Cassette Tapes

Cassette Tapes: The Resurgence Of A Dead Medium

Just like your Grandpa’s old turntable is now coveted goods, if you still have an old Walkman, or an early 90’s boom box kicking around your house, they might soon be worth something again, because cassette tapes are currently enjoying a resurgence in popularity.

How many of us remember hours of rewinding and forwarding cassettes to find just the song you were looking for?  Or the horror of discovering your favourite tape was caught in the machine and delicate surgery was going to be required to extract it in a single piece? Cassette become popular over forty years ago as the more portable medium, and the first one to allowed users to easily produce their own recordings, but with the advent of CD’s and then IPods, by 2000 cassettes had dwindled to just 4% of total music sales.

While not yet as popular as vinyl, more and more record labels and bands are now choosing to release their music on cassette, breathing life into what had been presumed a dead format.

For this year’s Record Store Day, Dine Alone Records released several exclusive tapes, part of what they refer to as their ‘analog catalogue’. They started releasing tapes about a year ago and since then have sold out of a few presses.

These are not your standard black cassettes though.  They’re released in limited quantities, and come in a variety of bright colours, with beautiful artwork on their covers.  They’re marketed toward collectors; people who want something unique from their favourite bands.

But owing a pretty cassette is not the whole story behind the recent resurgence.  Penelope Stevens of the band Motherhood, and Greville Tapes Music Club (a project dedicated to blind-date mash-ups between two bands that results in a collaborative cassette) says that for her, the recent popularity of cassettes is as much a rejection of the modern digital age as anything else. “Each tape has a unique character; they’re handed down from a DIY aesthetic rather than a corporate mentality.  They’re often hand-dubbed with handmade art; they feel good to hold”.

Stevens tells the story of the first cassette she ever bought, purchased as a memento of a band she loved and a specific time in her life.  She says that, “As this digital era progresses and disposability increases, it seems the reverence of physical objects has also increased”.

For small Indie bands, cassette tapes are also a matter of good financial sense.  Halifax’s Beauts are releasing an album on cassette in June, and band member Darryl Smith explains that for value and ease of production, cassettes beat vinyl hands down.  Cassettes are much cheaper to produce than vinyl and much easier, too.  Because there are a limited number of remaining vinyl presses available these are often monopolized by large record labels, pushing out small bands. If Jack White wants to put out a million copies of his latest single/album/Conan O’Brien spoken-word performance,  it doesn’t leave much opportunity for the fledgling band looking to do a 100 run release in time for Record Day. Cassettes are a good – and cheap – alternative.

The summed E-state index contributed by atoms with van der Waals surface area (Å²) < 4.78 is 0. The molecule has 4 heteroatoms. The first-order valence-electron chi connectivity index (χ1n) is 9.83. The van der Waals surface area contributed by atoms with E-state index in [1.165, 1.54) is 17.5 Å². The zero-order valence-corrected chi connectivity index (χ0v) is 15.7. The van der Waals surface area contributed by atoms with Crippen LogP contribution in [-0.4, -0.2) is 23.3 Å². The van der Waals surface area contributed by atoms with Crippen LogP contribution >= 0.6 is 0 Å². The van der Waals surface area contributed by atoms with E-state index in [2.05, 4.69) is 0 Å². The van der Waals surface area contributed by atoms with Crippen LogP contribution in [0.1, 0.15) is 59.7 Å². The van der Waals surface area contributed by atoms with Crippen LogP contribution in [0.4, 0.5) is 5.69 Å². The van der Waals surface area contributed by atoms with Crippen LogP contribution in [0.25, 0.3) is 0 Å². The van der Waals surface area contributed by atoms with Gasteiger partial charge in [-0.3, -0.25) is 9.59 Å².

One problem with all this old-school music media, however, is finding the equipment to play it on.  While turntables can be found for sale just about anywhere now, you might have to shop a few yard sales to find something that will play your cassettes.  This is where being a pack rat can really come in handy.  If the resurgence continues to take off, new cassettes players are sure to become more widely available. In the meantime, bands tend to offer a digital download code included with the cassette. While there may be an inherent value in a physical medium, and the nostalgia for a format that reigned through the 70’s to the 90’s, there is something to be said for ease of access.

But if you think your CD collection is going to be worth a fortune soon, too, you might want to keep them in storage a little while longer.  Says Smith, “It’s interesting that there is just an inherent uncoolness about CD’s that’s inexplicable, because they essentially serve the same function as a cassette but have just not come back with the same enthusiasm.  Although, all this stuff is cyclical and I fully expect that CD’s will also see a resurgence at some point”.

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